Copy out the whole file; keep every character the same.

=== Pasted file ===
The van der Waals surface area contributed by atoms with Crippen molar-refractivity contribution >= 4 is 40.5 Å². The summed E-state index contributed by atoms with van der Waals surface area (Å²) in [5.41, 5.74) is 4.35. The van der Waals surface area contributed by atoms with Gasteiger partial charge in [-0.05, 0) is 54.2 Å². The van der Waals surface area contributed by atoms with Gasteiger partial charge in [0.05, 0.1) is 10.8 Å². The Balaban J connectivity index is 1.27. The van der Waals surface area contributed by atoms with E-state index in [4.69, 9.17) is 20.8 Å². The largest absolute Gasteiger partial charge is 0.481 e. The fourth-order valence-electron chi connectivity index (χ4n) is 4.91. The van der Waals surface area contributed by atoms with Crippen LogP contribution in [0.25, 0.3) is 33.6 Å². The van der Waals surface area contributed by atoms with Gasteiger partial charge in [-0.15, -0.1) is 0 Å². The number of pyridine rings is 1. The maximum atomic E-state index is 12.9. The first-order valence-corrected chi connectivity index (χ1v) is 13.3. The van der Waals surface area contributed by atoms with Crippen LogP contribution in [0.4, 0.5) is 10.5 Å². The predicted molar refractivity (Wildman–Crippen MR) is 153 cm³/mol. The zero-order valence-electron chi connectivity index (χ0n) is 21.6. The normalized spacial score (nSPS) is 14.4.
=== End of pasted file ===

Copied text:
The van der Waals surface area contributed by atoms with Crippen molar-refractivity contribution >= 4 is 40.5 Å². The summed E-state index contributed by atoms with van der Waals surface area (Å²) in [5.41, 5.74) is 4.35. The van der Waals surface area contributed by atoms with Gasteiger partial charge in [-0.05, 0) is 54.2 Å². The van der Waals surface area contributed by atoms with Gasteiger partial charge in [0.05, 0.1) is 10.8 Å². The Balaban J connectivity index is 1.27. The van der Waals surface area contributed by atoms with E-state index in [4.69, 9.17) is 20.8 Å². The largest absolute Gasteiger partial charge is 0.481 e. The fourth-order valence-electron chi connectivity index (χ4n) is 4.91. The van der Waals surface area contributed by atoms with Crippen LogP contribution in [0.25, 0.3) is 33.6 Å². The van der Waals surface area contributed by atoms with Gasteiger partial charge in [-0.15, -0.1) is 0 Å². The number of pyridine rings is 1. The maximum atomic E-state index is 12.9. The first-order valence-corrected chi connectivity index (χ1v) is 13.3. The van der Waals surface area contributed by atoms with Crippen LogP contribution in [0.4, 0.5) is 10.5 Å². The predicted molar refractivity (Wildman–Crippen MR) is 153 cm³/mol. The zero-order valence-electron chi connectivity index (χ0n) is 21.6. The normalized spacial score (nSPS) is 14.4.